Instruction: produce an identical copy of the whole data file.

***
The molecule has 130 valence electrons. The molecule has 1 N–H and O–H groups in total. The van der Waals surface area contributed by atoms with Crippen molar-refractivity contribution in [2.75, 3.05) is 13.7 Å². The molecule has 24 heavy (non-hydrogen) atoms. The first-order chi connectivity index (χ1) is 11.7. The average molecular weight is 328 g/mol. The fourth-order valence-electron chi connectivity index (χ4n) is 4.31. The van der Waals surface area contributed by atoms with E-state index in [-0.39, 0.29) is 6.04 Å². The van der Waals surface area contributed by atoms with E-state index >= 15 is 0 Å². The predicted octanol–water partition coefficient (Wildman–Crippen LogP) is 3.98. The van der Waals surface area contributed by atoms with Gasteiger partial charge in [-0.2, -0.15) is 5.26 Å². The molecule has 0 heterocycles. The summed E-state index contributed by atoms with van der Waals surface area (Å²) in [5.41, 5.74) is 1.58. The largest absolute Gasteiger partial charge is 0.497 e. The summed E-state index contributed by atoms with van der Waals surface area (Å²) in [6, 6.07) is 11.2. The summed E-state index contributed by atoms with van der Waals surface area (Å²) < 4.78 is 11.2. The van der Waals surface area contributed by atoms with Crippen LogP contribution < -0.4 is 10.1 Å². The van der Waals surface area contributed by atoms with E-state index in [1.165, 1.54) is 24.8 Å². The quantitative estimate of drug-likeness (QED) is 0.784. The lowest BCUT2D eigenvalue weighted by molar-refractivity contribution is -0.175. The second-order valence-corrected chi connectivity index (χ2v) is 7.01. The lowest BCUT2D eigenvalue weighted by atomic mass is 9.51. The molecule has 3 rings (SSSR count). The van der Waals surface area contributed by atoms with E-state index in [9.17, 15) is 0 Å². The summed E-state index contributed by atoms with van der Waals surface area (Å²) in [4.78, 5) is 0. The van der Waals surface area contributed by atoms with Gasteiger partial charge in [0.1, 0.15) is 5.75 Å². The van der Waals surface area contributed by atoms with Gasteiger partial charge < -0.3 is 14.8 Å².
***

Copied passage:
The molecule has 130 valence electrons. The molecule has 1 N–H and O–H groups in total. The van der Waals surface area contributed by atoms with Crippen molar-refractivity contribution in [2.75, 3.05) is 13.7 Å². The molecule has 24 heavy (non-hydrogen) atoms. The first-order chi connectivity index (χ1) is 11.7. The average molecular weight is 328 g/mol. The fourth-order valence-electron chi connectivity index (χ4n) is 4.31. The van der Waals surface area contributed by atoms with E-state index in [-0.39, 0.29) is 6.04 Å². The van der Waals surface area contributed by atoms with E-state index >= 15 is 0 Å². The predicted octanol–water partition coefficient (Wildman–Crippen LogP) is 3.98. The van der Waals surface area contributed by atoms with Gasteiger partial charge in [-0.2, -0.15) is 5.26 Å². The molecule has 0 heterocycles. The summed E-state index contributed by atoms with van der Waals surface area (Å²) in [5.41, 5.74) is 1.58. The largest absolute Gasteiger partial charge is 0.497 e. The summed E-state index contributed by atoms with van der Waals surface area (Å²) in [6, 6.07) is 11.2. The summed E-state index contributed by atoms with van der Waals surface area (Å²) < 4.78 is 11.2. The van der Waals surface area contributed by atoms with Crippen LogP contribution < -0.4 is 10.1 Å². The van der Waals surface area contributed by atoms with E-state index in [1.165, 1.54) is 24.8 Å². The quantitative estimate of drug-likeness (QED) is 0.784. The lowest BCUT2D eigenvalue weighted by molar-refractivity contribution is -0.175. The second-order valence-corrected chi connectivity index (χ2v) is 7.01. The lowest BCUT2D eigenvalue weighted by atomic mass is 9.51. The molecule has 3 rings (SSSR count). The van der Waals surface area contributed by atoms with E-state index in [9.17, 15) is 0 Å². The summed E-state index contributed by atoms with van der Waals surface area (Å²) in [4.78, 5) is 0. The van der Waals surface area contributed by atoms with Gasteiger partial charge in [0.1, 0.15) is 5.75 Å². The van der Waals surface area contributed by atoms with Gasteiger partial charge < -0.3 is 14.8 Å².